##  7         7     1 One : Fi…  2.67 beta[1]              1 One     
##  8         8     1 One : Fi…  2.64 beta[1]              1 One     
##  9         9     1 One : Fi…  2.76 beta[1]              1 One     
## 10        10     1 One : Fi…  2.74 beta[1]              1 One     
## # … with 3,990 more rows, and 1 more variable: Dimension <chr>

In this case, the object now does not only contain the bare minimum variables, but also the other ones passed through the mapping of labels and features of the “beta” parameters, namely the “b”, the “Variable”, and the “Dimension”. The original parameter name is kept under “ParameterOriginal” and the new parameter name used in the labels is the one defined by “Label” in the L.betas object.

Now we can treat this object with more flexibility, as it contains features that define the “beta” parameters.

ggs_traceplot(S.beta) + 
  facet_grid(~ Variable)

Multiple dimensions

In order to work with multiple dimensional parameters, we first have to fake it using the samples at hand. The following steps are never needed when the data is already structured in two (or more) dimensions.

# generate a bidimensional beta matrix out of repeating the first
# chain of the original object and the second chain with minus/plus 
# differences.
s.dup <- list(cbind(s[[1]] - 2, s[[1]] + 2), cbind(s[[2]] - 2, s[[2]] + 2))
dimnames(s.dup[[1]])[[2]] <- dimnames(s.dup[[2]])[[2]] <- 
  c("beta[1,1]", "beta[1,2]", "sigma[1]", "beta[2,1]", "beta[2,2]", "sigma[2]")
attributes(s.dup[[1]])$mcpar <- attributes(s.dup[[2]])$mcpar <- 
  attributes(s[[1]])$mcpar
attributes(s.dup[[1]])$class <- attributes(s.dup[[2]])$class <- 
  attributes(s[[1]])$class
class(s.dup) <- "mcmc.list"

The s.dup object now contains a two chains for 6 parameters (4 of them are from the “beta” family).

S.dup <- ggs(s.dup)
str(S.dup)
## Classes 'tbl_df', 'tbl' and 'data.frame':    12000 obs. of  4 variables:
##  $ Iteration: int  1 2 3 4 5 6 7 8 9 10 ...
##  $ Chain    : int  1 1 1 1 1 1 1 1 1 1 ...
##  $ Parameter: Factor w/ 6 levels "beta[1,1]","beta[1,2]",..: 1 1 1 1 1 1 1 1 1 1 ...
##  $ value    : num  1.043 0.853 0.85 0.575 0.463 ...
##  - attr(*, "nChains")= int 2
##  - attr(*, "nParameters")= int 6
##  - attr(*, "nIterations")= int 1000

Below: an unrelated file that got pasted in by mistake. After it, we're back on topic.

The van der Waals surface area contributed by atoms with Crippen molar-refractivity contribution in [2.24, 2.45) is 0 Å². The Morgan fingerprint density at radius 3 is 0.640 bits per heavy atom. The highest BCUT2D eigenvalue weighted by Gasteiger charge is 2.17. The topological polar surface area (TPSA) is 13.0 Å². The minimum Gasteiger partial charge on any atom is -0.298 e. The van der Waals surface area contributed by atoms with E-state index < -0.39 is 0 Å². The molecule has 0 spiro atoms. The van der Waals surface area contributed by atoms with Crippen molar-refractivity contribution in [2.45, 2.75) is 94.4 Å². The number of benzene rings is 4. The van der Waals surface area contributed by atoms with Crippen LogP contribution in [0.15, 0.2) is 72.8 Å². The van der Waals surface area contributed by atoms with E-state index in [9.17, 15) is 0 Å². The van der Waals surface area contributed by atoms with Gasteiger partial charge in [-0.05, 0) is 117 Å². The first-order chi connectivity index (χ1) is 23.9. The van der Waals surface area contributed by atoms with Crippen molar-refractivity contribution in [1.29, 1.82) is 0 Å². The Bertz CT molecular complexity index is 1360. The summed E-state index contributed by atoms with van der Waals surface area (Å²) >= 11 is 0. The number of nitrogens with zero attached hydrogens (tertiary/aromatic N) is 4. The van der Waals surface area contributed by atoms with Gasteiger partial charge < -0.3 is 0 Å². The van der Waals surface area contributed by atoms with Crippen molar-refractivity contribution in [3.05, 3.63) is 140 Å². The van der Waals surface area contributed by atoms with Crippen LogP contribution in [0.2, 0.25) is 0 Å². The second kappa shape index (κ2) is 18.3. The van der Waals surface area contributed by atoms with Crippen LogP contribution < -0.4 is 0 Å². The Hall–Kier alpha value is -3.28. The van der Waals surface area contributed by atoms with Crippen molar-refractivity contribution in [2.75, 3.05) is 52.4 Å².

##  - attr(*, "nBurnin")= num 1000
##  - attr(*, "nThin")= num 1
##  - attr(*, "description")= chr "s.dup"

Then, create again the object with the labels for a two-dimensional family of parameters.

L.betas <- expand.grid(v = 1:2, d = 1:2) %>%
  mutate(Parameter = paste("beta[", v, ",", d, "]", sep = ""),
         Variable = factor(v, labels = c("One", "Two")),
         Dimension = factor(d, labels = c("First", "Second")),
         Label = paste(Variable, Dimension, sep = " : "))
L.betas
##   v d Parameter Variable Dimension        Label
## 1 1 1 beta[1,1]      One     First  One : First
## 2 2 1 beta[2,1]      Two     First  Two : First
## 3 1 2 beta[1,2]      One    Second One : Second
## 4 2 2 beta[2,2]      Two    Second Two : Second
S.beta <- ggs(s.dup, family = "beta", par_labels = L.betas)

And now just play with the display of the two variables (“Variable” and “Dimension”) than contain characteristics of the “beta” parameters.

ggs_traceplot(S.beta) + 
  facet_grid(Dimension ~ Variable)

ggs_density(S.beta, hpd = TRUE) +
  facet_wrap(Variable ~ Dimension)

The examples covered here are only for families of parameters with one or two dimensions, but extending it to more dimensions is trivial with the modification of the dataset with the parameter labels. For instance, adding another dimension (let’s call it “Year”) would be as follows:

L.betas.time <- expand.grid(v = 1:2, d = 1:2, y = 1:9) %>%
  mutate(Parameter = paste("beta[", v, ",", d, ",", y, "]", sep = ""),
         Variable = factor(v, labels = c("One", "Two")),
         Dimension = factor(d, labels = c("First", "Second")),
         Year = as.numeric(as.character(factor(y, labels = 2001:2009))),
         Label = paste(Variable, Dimension, sep = " : "))

Example: electoral forecast in Bayern 2018

In a post on forecasting elections I presented the electoral forecasts for different parties through time. The \(\xi\) (xi) parameters account for the electoral support of every party (\(p\)) at a specific day (\(t\), for “time”), and therefore have two dimensions (\(\xi_{p,t}\)).

In order to generate a data frame with the meaningful labels for \(\xi\) we use the following: